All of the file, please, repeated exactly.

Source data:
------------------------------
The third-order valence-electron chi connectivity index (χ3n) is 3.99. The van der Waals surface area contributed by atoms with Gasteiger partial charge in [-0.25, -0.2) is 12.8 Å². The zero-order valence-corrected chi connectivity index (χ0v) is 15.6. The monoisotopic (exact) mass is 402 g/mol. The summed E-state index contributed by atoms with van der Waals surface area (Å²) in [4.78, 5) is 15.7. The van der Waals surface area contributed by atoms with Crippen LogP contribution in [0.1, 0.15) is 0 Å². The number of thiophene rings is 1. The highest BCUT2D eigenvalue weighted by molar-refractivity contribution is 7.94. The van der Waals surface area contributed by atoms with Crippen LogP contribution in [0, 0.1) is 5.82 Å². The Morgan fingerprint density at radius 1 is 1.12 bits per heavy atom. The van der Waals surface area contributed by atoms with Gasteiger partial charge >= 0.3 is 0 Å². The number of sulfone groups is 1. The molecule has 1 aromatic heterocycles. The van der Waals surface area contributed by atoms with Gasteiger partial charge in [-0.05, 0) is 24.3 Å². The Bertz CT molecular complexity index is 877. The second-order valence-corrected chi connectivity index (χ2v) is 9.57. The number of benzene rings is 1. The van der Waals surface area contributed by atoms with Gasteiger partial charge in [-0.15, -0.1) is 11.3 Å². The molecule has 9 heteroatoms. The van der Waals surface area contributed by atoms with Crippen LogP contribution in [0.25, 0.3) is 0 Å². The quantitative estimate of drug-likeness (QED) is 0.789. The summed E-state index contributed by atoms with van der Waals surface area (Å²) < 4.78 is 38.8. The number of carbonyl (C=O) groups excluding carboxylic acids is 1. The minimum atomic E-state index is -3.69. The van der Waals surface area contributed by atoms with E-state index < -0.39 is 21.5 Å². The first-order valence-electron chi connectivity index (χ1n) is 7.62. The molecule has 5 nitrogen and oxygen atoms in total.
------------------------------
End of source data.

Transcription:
The third-order valence-electron chi connectivity index (χ3n) is 3.99. The van der Waals surface area contributed by atoms with Gasteiger partial charge in [-0.25, -0.2) is 12.8 Å². The zero-order valence-corrected chi connectivity index (χ0v) is 15.6. The monoisotopic (exact) mass is 402 g/mol. The summed E-state index contributed by atoms with van der Waals surface area (Å²) in [4.78, 5) is 15.7. The van der Waals surface area contributed by atoms with Crippen LogP contribution in [0.1, 0.15) is 0 Å². The number of thiophene rings is 1. The highest BCUT2D eigenvalue weighted by molar-refractivity contribution is 7.94. The van der Waals surface area contributed by atoms with Crippen LogP contribution in [0, 0.1) is 5.82 Å². The Morgan fingerprint density at radius 1 is 1.12 bits per heavy atom. The van der Waals surface area contributed by atoms with Gasteiger partial charge >= 0.3 is 0 Å². The number of sulfone groups is 1. The molecule has 1 aromatic heterocycles. The van der Waals surface area contributed by atoms with Gasteiger partial charge in [-0.05, 0) is 24.3 Å². The Bertz CT molecular complexity index is 877. The second-order valence-corrected chi connectivity index (χ2v) is 9.57. The number of benzene rings is 1. The van der Waals surface area contributed by atoms with Gasteiger partial charge in [-0.15, -0.1) is 11.3 Å². The molecule has 9 heteroatoms. The van der Waals surface area contributed by atoms with Crippen LogP contribution in [0.25, 0.3) is 0 Å². The quantitative estimate of drug-likeness (QED) is 0.789. The summed E-state index contributed by atoms with van der Waals surface area (Å²) < 4.78 is 38.8. The number of carbonyl (C=O) groups excluding carboxylic acids is 1. The minimum atomic E-state index is -3.69. The van der Waals surface area contributed by atoms with E-state index < -0.39 is 21.5 Å². The first-order valence-electron chi connectivity index (χ1n) is 7.62. The molecule has 5 nitrogen and oxygen atoms in total.